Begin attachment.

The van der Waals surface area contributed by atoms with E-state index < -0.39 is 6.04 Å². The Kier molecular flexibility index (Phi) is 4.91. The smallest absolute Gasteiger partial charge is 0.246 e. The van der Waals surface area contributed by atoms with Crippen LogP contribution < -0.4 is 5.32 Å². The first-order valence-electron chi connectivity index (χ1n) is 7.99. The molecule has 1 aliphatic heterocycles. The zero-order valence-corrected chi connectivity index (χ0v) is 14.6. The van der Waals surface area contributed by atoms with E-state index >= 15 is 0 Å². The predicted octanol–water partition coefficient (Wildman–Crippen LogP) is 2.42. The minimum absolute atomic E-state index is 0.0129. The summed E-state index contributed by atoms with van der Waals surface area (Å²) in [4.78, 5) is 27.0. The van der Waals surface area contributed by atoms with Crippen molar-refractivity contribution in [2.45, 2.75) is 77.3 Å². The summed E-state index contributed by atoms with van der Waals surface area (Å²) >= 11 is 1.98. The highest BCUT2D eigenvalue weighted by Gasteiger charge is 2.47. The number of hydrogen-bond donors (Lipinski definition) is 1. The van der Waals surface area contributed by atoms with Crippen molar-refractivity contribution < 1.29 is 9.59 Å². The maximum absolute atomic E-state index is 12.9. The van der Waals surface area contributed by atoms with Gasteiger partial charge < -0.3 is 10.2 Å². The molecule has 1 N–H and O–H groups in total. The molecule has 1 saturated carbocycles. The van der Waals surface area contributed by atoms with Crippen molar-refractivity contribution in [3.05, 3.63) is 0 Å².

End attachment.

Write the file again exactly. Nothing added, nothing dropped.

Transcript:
The van der Waals surface area contributed by atoms with E-state index < -0.39 is 6.04 Å². The Kier molecular flexibility index (Phi) is 4.91. The smallest absolute Gasteiger partial charge is 0.246 e. The van der Waals surface area contributed by atoms with Crippen LogP contribution < -0.4 is 5.32 Å². The first-order valence-electron chi connectivity index (χ1n) is 7.99. The molecule has 1 aliphatic heterocycles. The zero-order valence-corrected chi connectivity index (χ0v) is 14.6. The van der Waals surface area contributed by atoms with E-state index >= 15 is 0 Å². The predicted octanol–water partition coefficient (Wildman–Crippen LogP) is 2.42. The minimum absolute atomic E-state index is 0.0129. The summed E-state index contributed by atoms with van der Waals surface area (Å²) in [4.78, 5) is 27.0. The van der Waals surface area contributed by atoms with Crippen molar-refractivity contribution in [2.45, 2.75) is 77.3 Å². The summed E-state index contributed by atoms with van der Waals surface area (Å²) >= 11 is 1.98. The highest BCUT2D eigenvalue weighted by Gasteiger charge is 2.47. The number of hydrogen-bond donors (Lipinski definition) is 1. The van der Waals surface area contributed by atoms with Crippen molar-refractivity contribution < 1.29 is 9.59 Å². The maximum absolute atomic E-state index is 12.9. The van der Waals surface area contributed by atoms with Gasteiger partial charge < -0.3 is 10.2 Å². The molecule has 1 N–H and O–H groups in total. The molecule has 1 saturated carbocycles. The van der Waals surface area contributed by atoms with Crippen molar-refractivity contribution in [3.05, 3.63) is 0 Å².